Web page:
Sarah Smith, my best friend since first grade, turned out to be the biggest liar I ever met. (The fact that Sarah is the speaker’s best friend might be interesting info, but dropping out the phrase between the commas does not significantly change the fact that she turned out to be a liar.)

The girl who had been my best friend since first grade turned out to be a liar. (Aha! Here, the phrase “who had been my best friend since first grade” is essential to the sentence, because if we take it out, the sentence changes completely, to “The girl turned out to be a liar.” Which girl?? Here, commas may not be used, because every single word is essential to the meaning of the sentence).

4. Use commas before a coordinating conjunction (and, but, or, for, nor, so, yet) when joining two complete thoughts in one sentence:

I wanted to see an actual cowboy who lived in the west, yet I feared flying more than anything else in the world. (The groups of words on both sides of the comma could also function as stand-alone sentences. Therefore, put a comma before the conjunction).

Bryan checked his appearance in the mirror one last time, but he was certain that no one would recognize him in the beard and fake glasses. (Same case as above).

5. Use commas to set off place-names when talking about cities/states/countries. Note that you must place a comma after both the city AND the state/country in the sentence.

Johnny grew up in Dublin, Ireland, but he moved to the United States and settled in Chicago, Illinois, after his mother passed away.

Common Misuses of the Comma - Be Careful!

1. DO NOT use a comma before a coordinating conjunction if it does not separate two complete thoughts.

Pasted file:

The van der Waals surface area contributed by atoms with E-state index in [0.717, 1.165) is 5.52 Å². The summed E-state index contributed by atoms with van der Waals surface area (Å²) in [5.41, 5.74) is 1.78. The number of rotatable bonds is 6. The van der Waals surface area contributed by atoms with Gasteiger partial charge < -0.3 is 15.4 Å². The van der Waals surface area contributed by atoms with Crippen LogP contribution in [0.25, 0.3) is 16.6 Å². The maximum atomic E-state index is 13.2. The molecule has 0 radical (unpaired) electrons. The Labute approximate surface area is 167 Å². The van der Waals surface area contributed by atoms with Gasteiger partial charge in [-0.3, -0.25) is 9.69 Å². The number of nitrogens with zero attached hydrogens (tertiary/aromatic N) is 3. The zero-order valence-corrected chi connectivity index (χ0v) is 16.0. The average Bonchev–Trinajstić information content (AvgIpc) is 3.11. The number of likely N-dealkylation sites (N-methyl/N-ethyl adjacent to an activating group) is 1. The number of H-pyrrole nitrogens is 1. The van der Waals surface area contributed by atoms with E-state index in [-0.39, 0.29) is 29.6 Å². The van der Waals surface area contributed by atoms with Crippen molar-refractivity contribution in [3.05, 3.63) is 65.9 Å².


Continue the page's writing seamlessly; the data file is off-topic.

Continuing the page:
Dr. Johnson tightened his collar against the wind, and was convinced that the cold would kill him this time. (The second half of this sentence cannot stand by itself, so you cannot put a comma before the coordinating conjunction “and.”)

2. DO NOT use a comma to separate a subject from its verb.
The baseball player, hit a home run in the bottom of the ninth. (Can’t do it! No reason for it! Don’t even try!!)

3. DO NOT use a comma to join together two complete thoughts in a sentence without the proper conjunction between them.

The country road wound along the edge of the woods, no one dared to walk it alone after dark.

(The groups of words before and after the comma could each stand alone and make sense. Therefore, you CANNOT join them with only a comma. You must add a conjunction, or change the comma to a semi-colon--more on this in another WW blog--or simply place a period and make them two sentences.)

The country road wound along the edge of the woods, BUT no one dared to walk it alone after dark.

The country road wound along the edge of the woods. No one dared to walk it alone after dark.

Note: If you are author Joyce Carol Oates, consider all of the above null and void, and use the comma with abandon. If you are not JCO, your agent/editor/publisher will be much happier if you submit a manuscript that does its best to adhere to the above guidelines.

Hope this was helpful to you. Good luck! Basic Author

Tuesday, March 13, 2007

Fun Things That Have Nothing To Do With Writing

Since I have a busy day ahead of me, and since I’m hard at work on tomorrow’s Writers’ Wednesday post (make sure to stop back in 24 hours and see what I’m blogging about), I’ll leave you with a couple of fun things instead of any reports on my writing life (or lack thereof, these days)...